“I’ve definitely had throughout my career a lot of times that I’ve got pushed into some things I didn’t want to. Or things that people are like ‘oh that’s just part of the business’,” she said.
“Underage girls being forced to do topless photos, underage girls being sexualised very early and even older girls being bullied into getting naked. It doesn’t need to be like that.”
I was reluctant even scared about posting this but now more than ever is important to speak out! As models and as women, we need to stand together and demand the respect we deserve. Keep ➡️➡️ #MyJobShouldNotIncludeAbuse
So excited to be in Lisbon for the @websummit. About to go on the main stage with @rosariodawson and @mattgarrahan to speak about the rise of celebrity activist. You can watch it live here on my instagram at 3pm(ast)
Getting into the Holliday spirit with my girl @josephineskriver and @victoriassecret
Speaking about her recent experience with French men’s magazine Lui, which she outed on Instagram after it published pictures against her will, Sampaio revealed how she came under pressure to strip despite agreeing to shoot the Autumn cover on a no nudity contract.
“Just because you’ve kissed a lot of guys in the past, it doesn’t give anyone the right to come and kiss you without your permission.”
She told how the magazine broke her trust by publishing “accidents” she had marked as not for publication. “While you’re shooting it’s really hard to make sure everything is always covered,” she said. “You really have to trust the team they’re not going to use the photos you don’t want them to use.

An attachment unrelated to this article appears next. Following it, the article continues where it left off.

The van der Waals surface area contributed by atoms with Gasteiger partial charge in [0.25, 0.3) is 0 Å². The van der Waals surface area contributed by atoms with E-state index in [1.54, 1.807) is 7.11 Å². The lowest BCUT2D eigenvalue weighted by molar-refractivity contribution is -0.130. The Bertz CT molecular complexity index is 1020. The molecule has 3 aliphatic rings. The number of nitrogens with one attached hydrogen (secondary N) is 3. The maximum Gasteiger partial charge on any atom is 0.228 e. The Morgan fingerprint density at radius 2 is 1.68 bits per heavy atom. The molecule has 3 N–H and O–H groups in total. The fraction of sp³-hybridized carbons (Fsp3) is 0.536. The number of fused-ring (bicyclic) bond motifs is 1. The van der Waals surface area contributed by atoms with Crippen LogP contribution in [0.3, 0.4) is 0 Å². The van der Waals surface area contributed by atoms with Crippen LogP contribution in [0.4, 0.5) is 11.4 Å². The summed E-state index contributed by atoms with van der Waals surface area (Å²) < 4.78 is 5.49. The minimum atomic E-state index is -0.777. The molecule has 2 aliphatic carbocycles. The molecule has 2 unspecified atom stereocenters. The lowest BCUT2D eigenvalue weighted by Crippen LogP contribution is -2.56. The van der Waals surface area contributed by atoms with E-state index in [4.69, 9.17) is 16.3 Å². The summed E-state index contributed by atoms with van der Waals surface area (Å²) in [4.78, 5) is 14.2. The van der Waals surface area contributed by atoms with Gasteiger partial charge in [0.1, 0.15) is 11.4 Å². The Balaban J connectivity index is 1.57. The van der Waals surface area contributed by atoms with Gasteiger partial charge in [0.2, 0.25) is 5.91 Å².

“To my surprise, one of those accidents was on the cover and one was inside with the story. And I felt very hurt because for me, the one time that I made sure this was not going to happen, they still did it.”
Sampaio’s decision to shame them on social media to her 5.9 million followers made industry headlines and received hundr of thousands of likes. But she said speaking up is still a fine line for models who rely on social media success to book jobs and command top dollar.
“Being vocal about these things doesn’t really get a lot of engagement,” she said. “A selfie might get 400,000 likes and if I post a post about [an issue], I might get 50,000.
“At the end of the day, it’s part of my job to have big numbers on social media and you want to make sure those are not screwed up, so you kind of have to think about not posting too much of that, but I feel this part of my community, it’s my duty to do so.”
As for whether the industry will start to change, given the revelations following the Harvey Weinstein scandal and the voice social media has given to so many, Sampaio said fashion “desperately ne” people to start being called out by name to make them accountable.
She referenced the scandal surrounding famous fashion photographer Terry Richardson, who was finally black-listed by top magazines including Vogue, GQ and Glamour last month, after years of sexual harassment and assault allegations against him.
“Everyone knows it’s happening, no one does anything about it,” said Sampaio. “Everyone knew about Terry Richardson and all these people looked the other way and kept working with him. And now this whole Weinstein thing happened and all of a sudden yeah, it’s, ‘let’s use him as a scapegoat.’
“That’s kind of hypocritical. You guys knew this was happening. You still chose to work with him year after year and you’re putting these girls into a bad situation.”